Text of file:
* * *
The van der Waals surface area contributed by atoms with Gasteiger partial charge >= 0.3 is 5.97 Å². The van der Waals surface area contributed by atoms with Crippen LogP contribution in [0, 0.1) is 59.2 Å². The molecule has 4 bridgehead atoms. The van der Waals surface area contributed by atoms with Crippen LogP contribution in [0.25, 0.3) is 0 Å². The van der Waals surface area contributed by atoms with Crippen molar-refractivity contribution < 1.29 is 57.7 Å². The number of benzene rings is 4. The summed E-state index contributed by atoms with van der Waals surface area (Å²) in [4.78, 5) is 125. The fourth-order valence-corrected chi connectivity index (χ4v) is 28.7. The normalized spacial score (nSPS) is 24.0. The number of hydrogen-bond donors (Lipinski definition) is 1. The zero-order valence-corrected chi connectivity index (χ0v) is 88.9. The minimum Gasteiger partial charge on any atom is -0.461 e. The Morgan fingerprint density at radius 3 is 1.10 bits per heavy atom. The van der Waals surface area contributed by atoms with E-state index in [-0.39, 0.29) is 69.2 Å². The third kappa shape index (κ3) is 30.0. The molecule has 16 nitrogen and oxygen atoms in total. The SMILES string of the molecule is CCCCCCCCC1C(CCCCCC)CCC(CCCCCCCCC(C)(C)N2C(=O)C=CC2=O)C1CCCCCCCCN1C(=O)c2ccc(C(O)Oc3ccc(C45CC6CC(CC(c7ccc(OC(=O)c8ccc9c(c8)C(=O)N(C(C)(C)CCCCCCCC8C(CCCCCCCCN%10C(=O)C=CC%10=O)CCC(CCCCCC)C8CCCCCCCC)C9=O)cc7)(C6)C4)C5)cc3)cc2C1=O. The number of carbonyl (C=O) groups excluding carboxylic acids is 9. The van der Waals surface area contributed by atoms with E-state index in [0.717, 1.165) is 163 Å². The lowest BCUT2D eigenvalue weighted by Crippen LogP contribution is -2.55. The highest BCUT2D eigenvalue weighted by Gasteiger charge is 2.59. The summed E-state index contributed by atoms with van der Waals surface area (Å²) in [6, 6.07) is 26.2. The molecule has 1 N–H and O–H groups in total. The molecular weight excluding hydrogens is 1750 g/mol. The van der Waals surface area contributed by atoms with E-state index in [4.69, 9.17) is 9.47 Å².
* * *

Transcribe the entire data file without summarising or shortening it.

The van der Waals surface area contributed by atoms with Gasteiger partial charge >= 0.3 is 5.97 Å². The van der Waals surface area contributed by atoms with Crippen LogP contribution in [0, 0.1) is 59.2 Å². The molecule has 4 bridgehead atoms. The van der Waals surface area contributed by atoms with Crippen LogP contribution in [0.25, 0.3) is 0 Å². The van der Waals surface area contributed by atoms with Crippen molar-refractivity contribution < 1.29 is 57.7 Å². The number of benzene rings is 4. The summed E-state index contributed by atoms with van der Waals surface area (Å²) in [4.78, 5) is 125. The fourth-order valence-corrected chi connectivity index (χ4v) is 28.7. The normalized spacial score (nSPS) is 24.0. The number of hydrogen-bond donors (Lipinski definition) is 1. The zero-order valence-corrected chi connectivity index (χ0v) is 88.9. The minimum Gasteiger partial charge on any atom is -0.461 e. The Morgan fingerprint density at radius 3 is 1.10 bits per heavy atom. The van der Waals surface area contributed by atoms with E-state index in [-0.39, 0.29) is 69.2 Å². The third kappa shape index (κ3) is 30.0. The molecule has 16 nitrogen and oxygen atoms in total. The SMILES string of the molecule is CCCCCCCCC1C(CCCCCC)CCC(CCCCCCCCC(C)(C)N2C(=O)C=CC2=O)C1CCCCCCCCN1C(=O)c2ccc(C(O)Oc3ccc(C45CC6CC(CC(c7ccc(OC(=O)c8ccc9c(c8)C(=O)N(C(C)(C)CCCCCCCC8C(CCCCCCCCN%10C(=O)C=CC%10=O)CCC(CCCCCC)C8CCCCCCCC)C9=O)cc7)(C6)C4)C5)cc3)cc2C1=O. The number of carbonyl (C=O) groups excluding carboxylic acids is 9. The van der Waals surface area contributed by atoms with E-state index in [0.717, 1.165) is 163 Å². The lowest BCUT2D eigenvalue weighted by Crippen LogP contribution is -2.55. The highest BCUT2D eigenvalue weighted by Gasteiger charge is 2.59. The summed E-state index contributed by atoms with van der Waals surface area (Å²) in [6, 6.07) is 26.2. The molecule has 1 N–H and O–H groups in total. The molecular weight excluding hydrogens is 1750 g/mol. The van der Waals surface area contributed by atoms with E-state index in [4.69, 9.17) is 9.47 Å².